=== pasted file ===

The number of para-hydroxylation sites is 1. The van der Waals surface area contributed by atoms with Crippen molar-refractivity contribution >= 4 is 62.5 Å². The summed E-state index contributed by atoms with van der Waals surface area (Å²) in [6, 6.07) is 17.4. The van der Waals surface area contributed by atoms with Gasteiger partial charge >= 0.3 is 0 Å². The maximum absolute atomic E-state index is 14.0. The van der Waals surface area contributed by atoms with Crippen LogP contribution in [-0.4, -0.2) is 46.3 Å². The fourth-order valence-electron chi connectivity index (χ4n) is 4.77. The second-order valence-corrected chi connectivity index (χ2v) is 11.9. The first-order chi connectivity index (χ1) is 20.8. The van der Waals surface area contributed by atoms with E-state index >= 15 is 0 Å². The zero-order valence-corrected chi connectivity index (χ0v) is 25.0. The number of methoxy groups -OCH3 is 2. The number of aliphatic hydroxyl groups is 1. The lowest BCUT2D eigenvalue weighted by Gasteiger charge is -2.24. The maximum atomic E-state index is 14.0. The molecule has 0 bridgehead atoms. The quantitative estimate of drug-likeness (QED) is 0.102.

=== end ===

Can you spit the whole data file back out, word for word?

The number of para-hydroxylation sites is 1. The van der Waals surface area contributed by atoms with Crippen molar-refractivity contribution >= 4 is 62.5 Å². The summed E-state index contributed by atoms with van der Waals surface area (Å²) in [6, 6.07) is 17.4. The van der Waals surface area contributed by atoms with Gasteiger partial charge >= 0.3 is 0 Å². The maximum absolute atomic E-state index is 14.0. The van der Waals surface area contributed by atoms with Crippen LogP contribution in [-0.4, -0.2) is 46.3 Å². The fourth-order valence-electron chi connectivity index (χ4n) is 4.77. The second-order valence-corrected chi connectivity index (χ2v) is 11.9. The first-order chi connectivity index (χ1) is 20.8. The van der Waals surface area contributed by atoms with E-state index >= 15 is 0 Å². The zero-order valence-corrected chi connectivity index (χ0v) is 25.0. The number of methoxy groups -OCH3 is 2. The number of aliphatic hydroxyl groups is 1. The lowest BCUT2D eigenvalue weighted by Gasteiger charge is -2.24. The maximum atomic E-state index is 14.0. The molecule has 0 bridgehead atoms. The quantitative estimate of drug-likeness (QED) is 0.102.